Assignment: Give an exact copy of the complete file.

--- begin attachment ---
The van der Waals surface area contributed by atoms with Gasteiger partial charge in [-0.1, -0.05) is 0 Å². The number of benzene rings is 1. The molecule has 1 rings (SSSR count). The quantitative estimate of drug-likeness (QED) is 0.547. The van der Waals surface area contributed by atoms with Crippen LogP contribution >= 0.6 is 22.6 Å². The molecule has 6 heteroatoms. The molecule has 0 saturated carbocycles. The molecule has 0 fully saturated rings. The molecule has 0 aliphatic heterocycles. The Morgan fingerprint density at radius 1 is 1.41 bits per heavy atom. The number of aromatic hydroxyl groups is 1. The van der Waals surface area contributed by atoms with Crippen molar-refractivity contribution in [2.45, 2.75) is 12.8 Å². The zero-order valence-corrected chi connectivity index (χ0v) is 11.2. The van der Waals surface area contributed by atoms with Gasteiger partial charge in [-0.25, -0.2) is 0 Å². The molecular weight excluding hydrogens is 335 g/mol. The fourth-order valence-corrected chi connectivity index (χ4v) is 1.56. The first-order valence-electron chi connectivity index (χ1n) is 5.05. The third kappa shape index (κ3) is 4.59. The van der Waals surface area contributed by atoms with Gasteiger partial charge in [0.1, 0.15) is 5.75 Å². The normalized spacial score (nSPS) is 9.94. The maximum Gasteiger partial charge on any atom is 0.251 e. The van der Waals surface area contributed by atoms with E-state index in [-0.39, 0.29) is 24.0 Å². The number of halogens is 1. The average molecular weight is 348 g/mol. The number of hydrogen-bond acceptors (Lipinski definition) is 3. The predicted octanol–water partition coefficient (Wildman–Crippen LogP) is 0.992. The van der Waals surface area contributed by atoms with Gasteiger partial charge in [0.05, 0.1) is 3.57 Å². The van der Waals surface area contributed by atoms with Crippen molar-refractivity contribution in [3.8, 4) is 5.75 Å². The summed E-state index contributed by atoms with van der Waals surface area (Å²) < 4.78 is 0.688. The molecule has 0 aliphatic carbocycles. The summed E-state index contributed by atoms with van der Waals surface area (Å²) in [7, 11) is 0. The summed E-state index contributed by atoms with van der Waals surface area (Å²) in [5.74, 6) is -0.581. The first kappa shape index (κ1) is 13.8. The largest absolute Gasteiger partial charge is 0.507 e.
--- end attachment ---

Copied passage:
The van der Waals surface area contributed by atoms with Gasteiger partial charge in [-0.1, -0.05) is 0 Å². The number of benzene rings is 1. The molecule has 1 rings (SSSR count). The quantitative estimate of drug-likeness (QED) is 0.547. The van der Waals surface area contributed by atoms with Crippen LogP contribution >= 0.6 is 22.6 Å². The molecule has 6 heteroatoms. The molecule has 0 saturated carbocycles. The molecule has 0 fully saturated rings. The molecule has 0 aliphatic heterocycles. The Morgan fingerprint density at radius 1 is 1.41 bits per heavy atom. The number of aromatic hydroxyl groups is 1. The van der Waals surface area contributed by atoms with Crippen molar-refractivity contribution in [2.45, 2.75) is 12.8 Å². The zero-order valence-corrected chi connectivity index (χ0v) is 11.2. The van der Waals surface area contributed by atoms with Gasteiger partial charge in [-0.25, -0.2) is 0 Å². The molecular weight excluding hydrogens is 335 g/mol. The fourth-order valence-corrected chi connectivity index (χ4v) is 1.56. The first-order valence-electron chi connectivity index (χ1n) is 5.05. The third kappa shape index (κ3) is 4.59. The van der Waals surface area contributed by atoms with Gasteiger partial charge in [0.1, 0.15) is 5.75 Å². The normalized spacial score (nSPS) is 9.94. The maximum Gasteiger partial charge on any atom is 0.251 e. The van der Waals surface area contributed by atoms with E-state index in [-0.39, 0.29) is 24.0 Å². The number of halogens is 1. The average molecular weight is 348 g/mol. The number of hydrogen-bond acceptors (Lipinski definition) is 3. The predicted octanol–water partition coefficient (Wildman–Crippen LogP) is 0.992. The van der Waals surface area contributed by atoms with Gasteiger partial charge in [0.05, 0.1) is 3.57 Å². The van der Waals surface area contributed by atoms with Crippen molar-refractivity contribution in [3.8, 4) is 5.75 Å². The summed E-state index contributed by atoms with van der Waals surface area (Å²) < 4.78 is 0.688. The molecule has 0 aliphatic carbocycles. The summed E-state index contributed by atoms with van der Waals surface area (Å²) in [7, 11) is 0. The summed E-state index contributed by atoms with van der Waals surface area (Å²) in [5.74, 6) is -0.581. The first kappa shape index (κ1) is 13.8. The largest absolute Gasteiger partial charge is 0.507 e.